There Is No “When This Is Over”

We’ve been telling ourselves COVID-19 is a story with an end point. Thanks to the Delta variant, it’s just how we live.

Jude Ellison S. Doyle
4 min readAug 2, 2021

Kid wearing a mask. Good kid.
By the time he’s grown up, this is going to seem pretty normal. Photo by Lucia Macedo on Unsplash

I got shredded in quarantine. It’s not something you’d notice, looking at me; I could still be shoved comfortably into most lockers. I am not “fit” by anyone’s standards but my own. Still, at some point in the past year, I decided to make my body a place worth living. I’d spent a lifetime finding ways to dissociate — drinking, reading, binge-watching, scrolling Twitter until I found some way to hurt my own feelings — and I wanted to get back inside my own skin.

I started working out a lot. I cooked a lot of lunches with cauliflower in them. I felt myself get stronger, my posture get better, my energy slowly approach normal human levels. When all this was over, I told myself, meaning the end of the pandemic, I would have made tangible improvements. When we got back to normal, back to a post-‘rona life of constant, carefree socializing, I’d walk out into the world as a better person. Possibly a hotter person. I would have used this time.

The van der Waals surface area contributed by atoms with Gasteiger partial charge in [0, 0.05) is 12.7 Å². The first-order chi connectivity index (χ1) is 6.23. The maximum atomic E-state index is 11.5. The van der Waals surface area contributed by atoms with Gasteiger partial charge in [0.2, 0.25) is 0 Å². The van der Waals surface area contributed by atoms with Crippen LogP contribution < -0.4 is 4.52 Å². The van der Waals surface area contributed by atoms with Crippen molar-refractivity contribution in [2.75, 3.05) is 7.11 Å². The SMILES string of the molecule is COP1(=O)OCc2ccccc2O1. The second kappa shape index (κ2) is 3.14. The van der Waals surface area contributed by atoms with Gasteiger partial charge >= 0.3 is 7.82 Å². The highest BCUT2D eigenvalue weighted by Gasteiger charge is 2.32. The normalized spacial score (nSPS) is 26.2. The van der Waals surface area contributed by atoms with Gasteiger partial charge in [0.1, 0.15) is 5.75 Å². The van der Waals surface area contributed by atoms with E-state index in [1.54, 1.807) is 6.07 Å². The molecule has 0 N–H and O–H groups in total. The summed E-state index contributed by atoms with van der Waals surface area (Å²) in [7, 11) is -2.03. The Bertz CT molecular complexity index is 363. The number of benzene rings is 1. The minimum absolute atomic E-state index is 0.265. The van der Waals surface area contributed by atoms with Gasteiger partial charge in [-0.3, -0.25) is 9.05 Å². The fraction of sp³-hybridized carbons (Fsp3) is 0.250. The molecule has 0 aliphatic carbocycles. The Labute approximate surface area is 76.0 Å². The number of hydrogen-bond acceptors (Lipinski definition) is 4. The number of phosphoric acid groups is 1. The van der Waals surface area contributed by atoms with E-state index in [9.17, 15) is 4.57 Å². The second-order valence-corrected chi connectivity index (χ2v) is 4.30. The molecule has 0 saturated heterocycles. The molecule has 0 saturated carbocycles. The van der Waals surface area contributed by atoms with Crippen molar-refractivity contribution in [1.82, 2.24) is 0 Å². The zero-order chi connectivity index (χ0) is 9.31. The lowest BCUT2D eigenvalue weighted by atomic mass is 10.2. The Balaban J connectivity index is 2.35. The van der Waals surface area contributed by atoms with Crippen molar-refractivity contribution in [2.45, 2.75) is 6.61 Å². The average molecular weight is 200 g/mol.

For a few weeks, at the beginning of July, it seemed like it was about to happen. I went back to New York for the first time in over a year. I saw friends, hung out on restaurant porches and rooftop bars. Then the Delta variant hit, and I realized that the world I’d been promising myself — the one where all this is over, where the pandemic reaches some final, total conclusion — might not exist.

We have to put the masks back on. We might have to go back indoors. We might have to stop seeing each other. When my kid coughs in the night, my mind goes right back to the worst possible scenario. I thought I’d stopped seeing those images in my head, but they might never leave. I’ve been treating the coronavirus like a project, filling the empty space with effort. Yet COVID isn’t a retreat or an event. It’s an era. This isn’t some temporary setback, it’s how we live.

This is about more than the coronavirus. It’s about accepting that some of the damage this country has suffered, over the past few years, is not fixable. Delta is less deadly if you’re vaccinated — but only 49.6% of Americans are vaccinated. We could stop new variants from arising if…

Jude Ellison S. Doyle

Author of “Trainwreck” (Melville House, ‘16) and “Dead Blondes and Bad Mothers” (Melville House, ‘19). Columns published far and wide across the Internet.

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